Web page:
François Couperin and the reconciliation of French and Italian tastes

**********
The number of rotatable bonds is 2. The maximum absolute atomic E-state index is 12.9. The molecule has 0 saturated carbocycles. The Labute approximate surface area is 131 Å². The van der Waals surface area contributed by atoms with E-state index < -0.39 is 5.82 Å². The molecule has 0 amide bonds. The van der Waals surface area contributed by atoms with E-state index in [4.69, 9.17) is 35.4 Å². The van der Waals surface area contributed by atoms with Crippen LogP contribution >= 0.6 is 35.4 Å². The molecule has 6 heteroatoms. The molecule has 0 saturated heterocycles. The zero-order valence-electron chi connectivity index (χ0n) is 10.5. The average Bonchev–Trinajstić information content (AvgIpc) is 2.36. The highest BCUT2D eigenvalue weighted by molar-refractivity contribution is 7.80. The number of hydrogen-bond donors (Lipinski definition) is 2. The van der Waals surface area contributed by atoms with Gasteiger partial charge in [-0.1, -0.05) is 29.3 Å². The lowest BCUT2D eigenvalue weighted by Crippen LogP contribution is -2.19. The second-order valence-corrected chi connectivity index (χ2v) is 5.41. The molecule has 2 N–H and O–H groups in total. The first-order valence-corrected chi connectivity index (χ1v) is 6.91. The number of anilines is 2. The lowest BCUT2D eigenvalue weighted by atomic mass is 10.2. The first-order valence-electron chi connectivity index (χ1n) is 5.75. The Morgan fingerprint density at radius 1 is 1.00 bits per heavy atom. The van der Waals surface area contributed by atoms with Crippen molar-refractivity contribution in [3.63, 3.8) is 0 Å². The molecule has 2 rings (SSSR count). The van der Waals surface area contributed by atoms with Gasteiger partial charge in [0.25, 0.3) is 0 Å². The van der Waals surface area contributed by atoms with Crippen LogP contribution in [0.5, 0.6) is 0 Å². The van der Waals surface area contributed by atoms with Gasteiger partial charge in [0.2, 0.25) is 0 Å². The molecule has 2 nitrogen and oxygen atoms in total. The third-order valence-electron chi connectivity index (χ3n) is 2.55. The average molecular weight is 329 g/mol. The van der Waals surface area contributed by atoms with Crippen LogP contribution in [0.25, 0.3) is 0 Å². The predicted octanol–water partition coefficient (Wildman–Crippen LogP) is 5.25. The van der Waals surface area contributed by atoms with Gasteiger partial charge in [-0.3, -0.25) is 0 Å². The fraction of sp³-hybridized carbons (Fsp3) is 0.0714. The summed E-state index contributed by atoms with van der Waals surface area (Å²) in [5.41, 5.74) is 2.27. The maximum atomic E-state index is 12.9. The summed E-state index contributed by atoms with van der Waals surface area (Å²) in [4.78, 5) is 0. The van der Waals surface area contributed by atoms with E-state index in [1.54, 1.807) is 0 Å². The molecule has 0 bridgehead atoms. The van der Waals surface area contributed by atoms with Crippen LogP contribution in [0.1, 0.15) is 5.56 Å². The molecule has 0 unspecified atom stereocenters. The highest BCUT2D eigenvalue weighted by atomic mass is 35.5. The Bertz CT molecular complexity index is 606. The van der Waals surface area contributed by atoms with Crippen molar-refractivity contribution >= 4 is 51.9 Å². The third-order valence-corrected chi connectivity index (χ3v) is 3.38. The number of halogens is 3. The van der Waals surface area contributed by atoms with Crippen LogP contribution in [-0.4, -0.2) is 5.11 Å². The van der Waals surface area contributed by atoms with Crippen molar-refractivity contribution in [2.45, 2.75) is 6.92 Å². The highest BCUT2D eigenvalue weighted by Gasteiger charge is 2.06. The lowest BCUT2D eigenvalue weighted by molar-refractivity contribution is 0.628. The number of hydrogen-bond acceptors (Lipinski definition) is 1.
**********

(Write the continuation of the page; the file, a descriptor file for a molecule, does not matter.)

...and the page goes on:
The attempt of François Couperin shortly after 1700 to reconcile French and Italian musical tastes came at the height of a prolonged conflict between the two musical nationalities which, despite the authority of Couperin, was not to abate until the close of the 18th c. when both Italians and French were confronted with the rise of German music. Already in the last decades of the 17th c., a Italianizing tendency had appeared under the tyranny of Lully and his followers in both Paris and the provinces. When Couperin intervened as a mediator in the polemic between the Abbé Raguenet, an Italophile, and Lecerf de la Viéville, an Italophobe, he was not the first to do so. Others less eminent, including Maugers, Saint-Evremond, and Mascitti had preceded him. While Couperin’s famous trio sonatas (1691-92) were strongly influenced by Corelli, the greater part of his output was purely French in character. Toward the end of his career, Couperin composed Les gouts rénuis (1724) and l’Apothéose de Corelli (1725), eloquent testimony to his desire to appropriate without partiality the best features of the different styles.